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Report: Ibuprofen could reduce Alzheimer's risk

Women March 10, 1997
Web posted at: 10:51 a.m. EST (1551 GMT)

From Medical Correspondent Jeff Levine

WASHINGTON (CNN) -- Certain over-the-counter painkillers may reduce the risk of getting Alzheimer's disease, according to a new study released Monday and sponsored by the U.S. government.

Scientists at the National Institutes on Aging and Johns Hopkins University found that taking drugs such as ibuprofen -- called non-steroidal anti-inflammatory drugs (NSAIDS) -- for as little as two years could be an effective preventative against the debilitating disease.

"Things you can buy over the counter can reduce heart disease, can reduce a number of other kinds of conditions," said Dr. E. Jeffrey Metter of the NIA. icon (120K/15 sec. AIFF or WAV sound)

Some scientists believe that inflammation plays a role in the development of mind-destroying plaque deposits which build up the brains of Alzheimer's patients.

Smaller studies have checked for a possible link between Alzheimer's and anti-inflammatory drugs and have found a possible effect from these drugs. But the current study -- published in the journal Neurology -- was a larger, longer- term study.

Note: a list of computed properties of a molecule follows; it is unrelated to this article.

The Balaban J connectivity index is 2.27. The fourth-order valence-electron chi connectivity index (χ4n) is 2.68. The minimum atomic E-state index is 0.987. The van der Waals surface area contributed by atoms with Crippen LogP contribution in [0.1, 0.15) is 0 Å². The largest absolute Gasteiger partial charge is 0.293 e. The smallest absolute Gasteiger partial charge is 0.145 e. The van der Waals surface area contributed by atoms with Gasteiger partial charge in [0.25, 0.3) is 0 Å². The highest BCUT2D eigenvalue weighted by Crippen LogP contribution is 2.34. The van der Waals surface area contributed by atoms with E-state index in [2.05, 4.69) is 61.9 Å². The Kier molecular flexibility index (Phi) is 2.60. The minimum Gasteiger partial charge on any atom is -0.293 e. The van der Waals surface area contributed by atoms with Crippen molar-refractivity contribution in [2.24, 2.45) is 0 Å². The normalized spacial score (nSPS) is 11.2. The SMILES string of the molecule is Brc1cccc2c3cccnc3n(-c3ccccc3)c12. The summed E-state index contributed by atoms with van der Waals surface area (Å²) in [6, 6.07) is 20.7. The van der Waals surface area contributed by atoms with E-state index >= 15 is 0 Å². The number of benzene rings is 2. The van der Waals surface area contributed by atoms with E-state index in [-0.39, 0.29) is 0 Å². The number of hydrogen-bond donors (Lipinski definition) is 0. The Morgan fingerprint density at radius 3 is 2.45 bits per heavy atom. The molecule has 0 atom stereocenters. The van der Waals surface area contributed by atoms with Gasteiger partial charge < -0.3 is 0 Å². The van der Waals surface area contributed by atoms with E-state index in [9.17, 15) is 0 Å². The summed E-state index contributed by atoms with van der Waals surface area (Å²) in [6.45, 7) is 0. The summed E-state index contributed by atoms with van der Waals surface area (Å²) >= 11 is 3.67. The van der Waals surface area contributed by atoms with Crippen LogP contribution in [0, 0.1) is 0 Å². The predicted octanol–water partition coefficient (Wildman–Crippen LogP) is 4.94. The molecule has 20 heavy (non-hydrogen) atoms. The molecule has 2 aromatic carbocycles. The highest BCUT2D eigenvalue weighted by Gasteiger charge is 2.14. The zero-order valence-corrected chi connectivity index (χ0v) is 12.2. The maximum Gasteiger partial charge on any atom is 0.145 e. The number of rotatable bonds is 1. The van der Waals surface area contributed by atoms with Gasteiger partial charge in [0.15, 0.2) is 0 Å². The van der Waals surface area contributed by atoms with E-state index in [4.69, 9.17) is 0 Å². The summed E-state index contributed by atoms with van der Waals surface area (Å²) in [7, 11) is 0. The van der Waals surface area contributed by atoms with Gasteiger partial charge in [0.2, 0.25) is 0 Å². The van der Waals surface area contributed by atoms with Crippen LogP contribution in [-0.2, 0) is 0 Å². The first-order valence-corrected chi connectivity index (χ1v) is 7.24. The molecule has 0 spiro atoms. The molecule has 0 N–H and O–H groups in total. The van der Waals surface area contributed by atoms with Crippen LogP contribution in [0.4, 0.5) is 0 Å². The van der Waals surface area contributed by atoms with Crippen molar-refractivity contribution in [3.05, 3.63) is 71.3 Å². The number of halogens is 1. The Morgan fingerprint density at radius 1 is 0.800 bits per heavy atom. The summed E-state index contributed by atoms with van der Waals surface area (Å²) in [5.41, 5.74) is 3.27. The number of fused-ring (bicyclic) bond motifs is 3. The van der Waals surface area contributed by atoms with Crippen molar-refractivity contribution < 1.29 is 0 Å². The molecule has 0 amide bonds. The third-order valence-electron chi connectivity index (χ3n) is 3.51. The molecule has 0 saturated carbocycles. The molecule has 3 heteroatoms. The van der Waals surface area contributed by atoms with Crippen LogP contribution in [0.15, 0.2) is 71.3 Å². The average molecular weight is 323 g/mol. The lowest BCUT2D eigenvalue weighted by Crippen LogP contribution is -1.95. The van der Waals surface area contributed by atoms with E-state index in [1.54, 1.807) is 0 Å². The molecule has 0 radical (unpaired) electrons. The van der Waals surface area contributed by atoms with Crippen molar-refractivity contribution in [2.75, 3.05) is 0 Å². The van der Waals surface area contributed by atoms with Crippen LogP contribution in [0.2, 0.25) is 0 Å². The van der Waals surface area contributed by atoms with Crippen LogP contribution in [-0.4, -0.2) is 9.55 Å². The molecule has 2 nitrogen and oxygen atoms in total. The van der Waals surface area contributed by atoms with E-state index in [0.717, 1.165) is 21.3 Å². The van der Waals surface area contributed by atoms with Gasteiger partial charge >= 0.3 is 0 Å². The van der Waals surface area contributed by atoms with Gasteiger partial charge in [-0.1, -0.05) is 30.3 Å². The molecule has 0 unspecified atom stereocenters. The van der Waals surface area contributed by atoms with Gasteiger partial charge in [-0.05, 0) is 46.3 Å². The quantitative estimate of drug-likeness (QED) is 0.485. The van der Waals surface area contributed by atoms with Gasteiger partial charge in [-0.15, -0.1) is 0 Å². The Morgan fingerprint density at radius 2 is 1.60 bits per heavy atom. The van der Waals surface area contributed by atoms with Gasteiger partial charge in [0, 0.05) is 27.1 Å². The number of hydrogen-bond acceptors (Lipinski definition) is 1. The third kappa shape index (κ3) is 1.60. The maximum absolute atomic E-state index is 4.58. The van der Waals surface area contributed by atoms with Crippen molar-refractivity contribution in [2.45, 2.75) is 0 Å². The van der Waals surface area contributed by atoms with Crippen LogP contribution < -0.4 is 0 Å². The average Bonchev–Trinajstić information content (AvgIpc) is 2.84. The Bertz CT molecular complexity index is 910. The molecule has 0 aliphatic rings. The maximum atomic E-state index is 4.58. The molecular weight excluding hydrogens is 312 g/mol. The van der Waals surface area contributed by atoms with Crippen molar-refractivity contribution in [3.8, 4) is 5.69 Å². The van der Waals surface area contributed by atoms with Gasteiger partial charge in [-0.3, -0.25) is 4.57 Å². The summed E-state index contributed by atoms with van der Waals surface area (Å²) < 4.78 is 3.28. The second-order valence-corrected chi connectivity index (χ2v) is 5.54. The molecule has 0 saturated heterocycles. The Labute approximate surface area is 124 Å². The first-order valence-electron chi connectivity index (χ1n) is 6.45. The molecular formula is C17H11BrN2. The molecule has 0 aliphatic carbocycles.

Relying on data from the Baltimore Longitudinal Study of Aging, the research looked at 2,300 people over 15 years. About 1,700 of those people took anti-inflammatory drugs for arthritis or other conditions.

Those taking the NSAIDS had a 50 percent less chance of contracting Alzheimer's than those who did not. And, said Walter Stewart of Johns Hopkins, the study found evidence that the risk level drops with continued use.

"The group that took it the longest, more than two years, had a 60 percent reduction in risk," Stewart said.

But the scientists said that more research is needed to delve into possible side effects of long-term use of the drugs.

The researchers found no effect from aspirin and acetaminophen drugs. But because many in the study were already taking low doses of aspirin to prevent heart attacks, higher doses might work, researchers said.

Reuters contributed to this report.


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